The City of Mount Gambier 2021/2022 Annual Business Plan and Budget and Waste Service Charge (WSC) was adopted at a Special Council Meeting held on Tuesday 29 June 2021.
The budget outlines a total spend of $34.5 million in operating expenditure, including depreciation of $7.7 million, and total capital expenditure of $55.8 million for the delivery of services, programs and asset management, including $45.2 million towards the development of the Wulanda Recreation and Convention Centre.
“Council is pleased to have finalised the 2021/2022 Annual Business Plan and budget which includes a capital works program valued at more than $10.6 million,” City of Mount Gambier Mayor Lynette Martin said.
Funds will be spent on community infrastructure such as the Railway Lands play space and on the extension of the shared walking/cycling path from Wandilo Road to Wireless Road which will be inclusive of solar lighting.
The delivery of services such as the Library, Mount Gambier Visitor Information Services, The Riddoch Arts & Cultural Centre, parks, gardens, infrastructure and asset maintenance, waste collection and disposal continue to represent significant components of Council's budget.
Key highlights in the budget include:
Other key influences on the budget include:
In accordance with the Long Term Financial Plan, the 2021/2022 total rate revenue percentage increase is 4.5% including the Waste Service Charge (WSC).
"In 2021/2022 the average residential ratepayer will pay $1,312, which includes the Waste Service Charge (WSC). This is an increase of $65, equating to $1.25 per week," City of Mount Gambier CEO Sarah Philpott said.
“Council’s average residential rate is below the South Australian average which was $1,662 for metropolitan areas and $1,471 for rural areas in 2020/2021.”
Overall capital value, inclusive of all categories of rateable land (residential, commercial, industry, primary production and vacant land) increased by 4.4% within the city boundaries in 2021/2022. Individual rates payable are dependent on the capital value of a property.
“Following a surge in property sales during the past year, residential capital value on its own has increased by 5.9% in 2021/2022. Your property’s valuation will directly impact your rates. If your valuation increases, your rates will generally be higher due to growth,” Ms Philpott said.
“Council does not control the growth benefit of rates as this is influenced by property values which are determined by the Valuer General.”
Rate revenue will be used by Council to invest in the Strategic Plan 2020 to 2024, continue to deliver services and programs and capital works and maintain assets and infrastructure.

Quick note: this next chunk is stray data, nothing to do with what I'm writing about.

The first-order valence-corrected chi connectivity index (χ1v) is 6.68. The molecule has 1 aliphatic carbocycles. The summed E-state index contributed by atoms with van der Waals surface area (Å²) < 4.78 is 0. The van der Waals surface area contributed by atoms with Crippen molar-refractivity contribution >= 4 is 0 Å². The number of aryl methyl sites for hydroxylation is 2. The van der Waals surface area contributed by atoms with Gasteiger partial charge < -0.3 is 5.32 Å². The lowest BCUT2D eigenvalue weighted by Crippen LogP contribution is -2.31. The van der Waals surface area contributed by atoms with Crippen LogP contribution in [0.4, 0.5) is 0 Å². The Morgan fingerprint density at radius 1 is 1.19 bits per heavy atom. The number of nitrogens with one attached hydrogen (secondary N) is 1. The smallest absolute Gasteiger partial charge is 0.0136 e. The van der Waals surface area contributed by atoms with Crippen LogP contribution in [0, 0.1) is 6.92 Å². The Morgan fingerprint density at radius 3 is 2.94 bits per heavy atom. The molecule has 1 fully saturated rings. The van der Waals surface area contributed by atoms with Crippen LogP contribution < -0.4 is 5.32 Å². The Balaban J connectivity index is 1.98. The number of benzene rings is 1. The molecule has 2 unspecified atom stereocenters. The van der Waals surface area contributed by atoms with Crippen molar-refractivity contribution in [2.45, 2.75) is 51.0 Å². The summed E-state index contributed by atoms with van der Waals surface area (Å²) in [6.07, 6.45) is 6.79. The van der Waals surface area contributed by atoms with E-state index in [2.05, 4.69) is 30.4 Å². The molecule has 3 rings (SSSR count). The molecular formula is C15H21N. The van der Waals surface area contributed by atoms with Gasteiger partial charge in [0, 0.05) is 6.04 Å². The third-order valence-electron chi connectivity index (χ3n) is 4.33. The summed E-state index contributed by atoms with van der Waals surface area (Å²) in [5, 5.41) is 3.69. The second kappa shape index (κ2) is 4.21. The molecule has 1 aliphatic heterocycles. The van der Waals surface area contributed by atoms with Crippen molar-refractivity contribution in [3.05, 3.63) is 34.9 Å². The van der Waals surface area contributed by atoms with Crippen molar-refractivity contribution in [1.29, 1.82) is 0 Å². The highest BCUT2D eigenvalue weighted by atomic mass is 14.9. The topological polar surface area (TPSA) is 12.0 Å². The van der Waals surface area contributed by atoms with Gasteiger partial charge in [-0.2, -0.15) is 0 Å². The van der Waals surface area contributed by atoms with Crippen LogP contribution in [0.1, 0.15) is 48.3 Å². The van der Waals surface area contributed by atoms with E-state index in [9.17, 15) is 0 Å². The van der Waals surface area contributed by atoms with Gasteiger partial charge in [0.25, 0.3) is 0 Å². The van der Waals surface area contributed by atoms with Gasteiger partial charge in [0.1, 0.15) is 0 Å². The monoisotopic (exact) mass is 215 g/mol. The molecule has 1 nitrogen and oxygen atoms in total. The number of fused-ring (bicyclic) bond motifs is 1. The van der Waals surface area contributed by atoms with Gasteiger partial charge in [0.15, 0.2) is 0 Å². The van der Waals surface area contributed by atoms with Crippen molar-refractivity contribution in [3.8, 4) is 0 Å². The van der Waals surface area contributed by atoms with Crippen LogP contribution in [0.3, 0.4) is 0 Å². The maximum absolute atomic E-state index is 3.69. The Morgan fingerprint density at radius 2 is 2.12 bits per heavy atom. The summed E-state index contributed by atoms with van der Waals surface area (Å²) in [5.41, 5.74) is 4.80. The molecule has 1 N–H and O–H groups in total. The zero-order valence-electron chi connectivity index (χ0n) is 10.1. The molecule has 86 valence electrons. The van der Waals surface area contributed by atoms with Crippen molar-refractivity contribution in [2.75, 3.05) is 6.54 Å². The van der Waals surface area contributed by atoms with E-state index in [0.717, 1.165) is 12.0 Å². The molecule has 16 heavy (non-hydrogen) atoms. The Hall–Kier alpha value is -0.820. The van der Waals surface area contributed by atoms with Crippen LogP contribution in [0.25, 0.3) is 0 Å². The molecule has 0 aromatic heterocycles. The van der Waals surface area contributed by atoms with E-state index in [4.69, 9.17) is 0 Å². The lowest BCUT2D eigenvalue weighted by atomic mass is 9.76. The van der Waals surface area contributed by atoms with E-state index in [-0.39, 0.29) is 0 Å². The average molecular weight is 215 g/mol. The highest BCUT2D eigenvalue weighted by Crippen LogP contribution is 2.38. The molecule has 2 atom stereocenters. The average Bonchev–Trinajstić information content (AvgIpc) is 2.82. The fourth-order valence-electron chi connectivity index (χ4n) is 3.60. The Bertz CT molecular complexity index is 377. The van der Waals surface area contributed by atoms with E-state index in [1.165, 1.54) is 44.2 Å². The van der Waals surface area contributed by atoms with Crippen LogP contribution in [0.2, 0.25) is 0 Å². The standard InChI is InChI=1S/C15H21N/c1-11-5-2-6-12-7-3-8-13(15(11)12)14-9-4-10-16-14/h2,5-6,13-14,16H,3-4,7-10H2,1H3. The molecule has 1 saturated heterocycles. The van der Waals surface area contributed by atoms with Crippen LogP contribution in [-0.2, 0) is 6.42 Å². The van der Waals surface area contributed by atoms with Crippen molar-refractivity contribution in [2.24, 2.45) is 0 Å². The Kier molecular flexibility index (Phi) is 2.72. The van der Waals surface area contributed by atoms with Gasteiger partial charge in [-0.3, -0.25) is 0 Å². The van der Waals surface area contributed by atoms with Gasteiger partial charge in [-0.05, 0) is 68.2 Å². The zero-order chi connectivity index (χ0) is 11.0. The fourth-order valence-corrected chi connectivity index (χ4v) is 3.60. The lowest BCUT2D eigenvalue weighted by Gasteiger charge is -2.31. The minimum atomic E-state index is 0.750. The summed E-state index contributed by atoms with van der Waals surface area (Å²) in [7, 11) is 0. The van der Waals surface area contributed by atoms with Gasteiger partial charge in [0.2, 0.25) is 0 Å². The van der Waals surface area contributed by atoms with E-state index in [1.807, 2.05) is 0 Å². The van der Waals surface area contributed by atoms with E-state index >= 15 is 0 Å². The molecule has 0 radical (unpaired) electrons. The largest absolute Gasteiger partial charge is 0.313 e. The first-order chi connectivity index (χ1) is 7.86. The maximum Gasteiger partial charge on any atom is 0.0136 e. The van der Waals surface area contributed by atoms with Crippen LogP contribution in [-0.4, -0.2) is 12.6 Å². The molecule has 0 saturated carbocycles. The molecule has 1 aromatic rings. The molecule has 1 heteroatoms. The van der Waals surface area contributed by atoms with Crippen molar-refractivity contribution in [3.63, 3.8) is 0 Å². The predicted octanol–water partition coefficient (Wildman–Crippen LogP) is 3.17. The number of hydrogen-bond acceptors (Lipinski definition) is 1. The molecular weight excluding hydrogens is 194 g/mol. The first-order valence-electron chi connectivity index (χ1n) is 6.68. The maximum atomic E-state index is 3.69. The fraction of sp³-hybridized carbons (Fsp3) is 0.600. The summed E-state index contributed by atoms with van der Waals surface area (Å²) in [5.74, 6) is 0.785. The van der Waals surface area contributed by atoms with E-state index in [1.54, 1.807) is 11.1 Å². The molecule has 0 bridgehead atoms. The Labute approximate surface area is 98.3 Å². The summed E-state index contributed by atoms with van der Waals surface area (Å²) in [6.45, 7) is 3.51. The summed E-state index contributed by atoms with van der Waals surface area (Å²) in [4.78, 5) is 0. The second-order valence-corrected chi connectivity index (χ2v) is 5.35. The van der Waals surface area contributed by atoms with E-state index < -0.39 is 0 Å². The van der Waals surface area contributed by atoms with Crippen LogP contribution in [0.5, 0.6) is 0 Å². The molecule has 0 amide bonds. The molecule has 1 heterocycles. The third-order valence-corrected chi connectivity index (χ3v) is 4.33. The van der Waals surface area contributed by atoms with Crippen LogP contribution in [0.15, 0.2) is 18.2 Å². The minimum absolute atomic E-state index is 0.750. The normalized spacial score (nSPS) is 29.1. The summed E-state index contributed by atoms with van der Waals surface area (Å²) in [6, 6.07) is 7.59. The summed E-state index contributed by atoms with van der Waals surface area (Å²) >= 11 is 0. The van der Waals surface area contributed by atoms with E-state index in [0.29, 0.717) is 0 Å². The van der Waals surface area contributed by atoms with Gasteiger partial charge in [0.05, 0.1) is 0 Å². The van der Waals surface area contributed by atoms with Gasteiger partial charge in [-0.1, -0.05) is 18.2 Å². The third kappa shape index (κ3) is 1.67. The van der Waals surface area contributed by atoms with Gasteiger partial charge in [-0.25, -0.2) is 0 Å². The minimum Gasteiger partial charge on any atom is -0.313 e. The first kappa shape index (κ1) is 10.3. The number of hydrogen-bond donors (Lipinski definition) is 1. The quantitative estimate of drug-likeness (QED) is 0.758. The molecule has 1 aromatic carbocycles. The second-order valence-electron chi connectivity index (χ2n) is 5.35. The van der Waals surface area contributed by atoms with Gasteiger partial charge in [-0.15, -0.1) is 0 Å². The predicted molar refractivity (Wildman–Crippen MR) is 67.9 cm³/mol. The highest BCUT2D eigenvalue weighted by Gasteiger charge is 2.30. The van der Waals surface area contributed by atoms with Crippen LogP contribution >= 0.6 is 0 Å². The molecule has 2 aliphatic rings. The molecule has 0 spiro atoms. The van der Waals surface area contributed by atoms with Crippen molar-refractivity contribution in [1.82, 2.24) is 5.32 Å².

$24million (70%) of Council’s operating revenue will come from rates (including general rates, Regional Landscape Levy, Waste Service Charge (WSC), the remaining income comprises $5.6million (17%) from fees and charges and $4.5million (13%) from other sources, including Federal Assistance Grants.
Council will alter the standard rating policy structure for the new financial year to introduce a Waste Service Charge (WSC) to highlight the annual individual ratepayer waste management cost on rate notices.
“The annual individual ratepayer waste component will be separated from the fixed charge as an additional line item – Waste Service Charge - on your rates notice,” Ms Philpott said.
“I reiterate that this $200 charge is not an additional cost to most ratepayers. The fixed charge portion of rates has reduced by $200 with the introduction of the Waste Service Charge.”
“Council hopes the Waste Service Charge will encourage ratepayers to consider their personal environmental impact and the costs associated with waste management and does not intend to raise overall rates and charges associated with the charge.”
The Waste Service Charge (WSC) will be applied on the basis of the service being available to a property. It will exclude vacant land and primary production where there is no dwelling on the land.
“It is envisaged that the WSC will establish the framework to allow for flexibility to provide future incentives for ratepayers who demonstrate good waste management.”
See a fact sheet about the Waste Service Charge (WSC).
Council continues to oversee the development of its largest ever infrastructure project, the Wulanda Recreation and Convention Centre at Olympic Park on Margaret Street Mount Gambier, while maintaining a high level of service delivery.
“The development of the Wulanda Recreation and Convention Centre is proceeding well, with work expected to be completed in Autumn next year,” Mayor Martin said.
“However, this major project is not the only focus for Council, as we work to ensure the community continues to be well serviced with ongoing work schedules, programs and initiatives.”
Members of the community were invited to provide feedback on the draft budget during the community engagement process which closed on Friday 11 June 2021.
“Six submissions were received and considered at a Special Meeting held on Monday 21 June 2021. We thank the members of the community who took the time to participate in the consultation process. It is very important for Council to hear and understand the views of our community during the budget process,” Ms Philpott said.
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